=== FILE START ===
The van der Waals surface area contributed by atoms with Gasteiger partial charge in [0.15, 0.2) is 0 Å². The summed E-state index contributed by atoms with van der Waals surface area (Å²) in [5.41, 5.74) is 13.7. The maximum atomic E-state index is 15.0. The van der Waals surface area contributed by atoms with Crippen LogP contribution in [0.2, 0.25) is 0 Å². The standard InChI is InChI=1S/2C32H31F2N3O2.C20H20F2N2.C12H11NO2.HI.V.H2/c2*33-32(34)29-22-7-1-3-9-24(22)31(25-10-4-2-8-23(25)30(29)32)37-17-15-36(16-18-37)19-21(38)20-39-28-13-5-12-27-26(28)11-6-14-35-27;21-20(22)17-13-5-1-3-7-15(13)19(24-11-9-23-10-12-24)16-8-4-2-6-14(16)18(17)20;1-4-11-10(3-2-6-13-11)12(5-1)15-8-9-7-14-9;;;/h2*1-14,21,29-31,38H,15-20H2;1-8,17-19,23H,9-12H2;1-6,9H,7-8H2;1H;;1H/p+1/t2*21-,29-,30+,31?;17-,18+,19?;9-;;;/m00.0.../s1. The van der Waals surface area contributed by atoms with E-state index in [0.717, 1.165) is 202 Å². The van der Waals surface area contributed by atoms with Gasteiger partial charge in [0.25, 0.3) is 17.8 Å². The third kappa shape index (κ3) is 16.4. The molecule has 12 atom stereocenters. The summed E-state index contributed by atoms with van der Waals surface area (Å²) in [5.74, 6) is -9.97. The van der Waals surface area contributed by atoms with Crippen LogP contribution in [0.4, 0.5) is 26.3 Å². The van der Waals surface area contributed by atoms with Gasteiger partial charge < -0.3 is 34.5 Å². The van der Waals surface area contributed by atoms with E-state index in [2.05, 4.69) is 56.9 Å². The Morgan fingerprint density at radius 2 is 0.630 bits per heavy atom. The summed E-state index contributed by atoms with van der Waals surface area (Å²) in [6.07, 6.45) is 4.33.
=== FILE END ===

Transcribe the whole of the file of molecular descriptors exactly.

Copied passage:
The van der Waals surface area contributed by atoms with Gasteiger partial charge in [0.15, 0.2) is 0 Å². The summed E-state index contributed by atoms with van der Waals surface area (Å²) in [5.41, 5.74) is 13.7. The maximum atomic E-state index is 15.0. The van der Waals surface area contributed by atoms with Crippen LogP contribution in [0.2, 0.25) is 0 Å². The standard InChI is InChI=1S/2C32H31F2N3O2.C20H20F2N2.C12H11NO2.HI.V.H2/c2*33-32(34)29-22-7-1-3-9-24(22)31(25-10-4-2-8-23(25)30(29)32)37-17-15-36(16-18-37)19-21(38)20-39-28-13-5-12-27-26(28)11-6-14-35-27;21-20(22)17-13-5-1-3-7-15(13)19(24-11-9-23-10-12-24)16-8-4-2-6-14(16)18(17)20;1-4-11-10(3-2-6-13-11)12(5-1)15-8-9-7-14-9;;;/h2*1-14,21,29-31,38H,15-20H2;1-8,17-19,23H,9-12H2;1-6,9H,7-8H2;1H;;1H/p+1/t2*21-,29-,30+,31?;17-,18+,19?;9-;;;/m00.0.../s1. The van der Waals surface area contributed by atoms with E-state index in [0.717, 1.165) is 202 Å². The van der Waals surface area contributed by atoms with Gasteiger partial charge in [0.25, 0.3) is 17.8 Å². The third kappa shape index (κ3) is 16.4. The molecule has 12 atom stereocenters. The summed E-state index contributed by atoms with van der Waals surface area (Å²) in [5.74, 6) is -9.97. The van der Waals surface area contributed by atoms with Crippen LogP contribution in [0.4, 0.5) is 26.3 Å². The van der Waals surface area contributed by atoms with Gasteiger partial charge < -0.3 is 34.5 Å². The van der Waals surface area contributed by atoms with E-state index in [2.05, 4.69) is 56.9 Å². The Morgan fingerprint density at radius 2 is 0.630 bits per heavy atom. The summed E-state index contributed by atoms with van der Waals surface area (Å²) in [6.07, 6.45) is 4.33.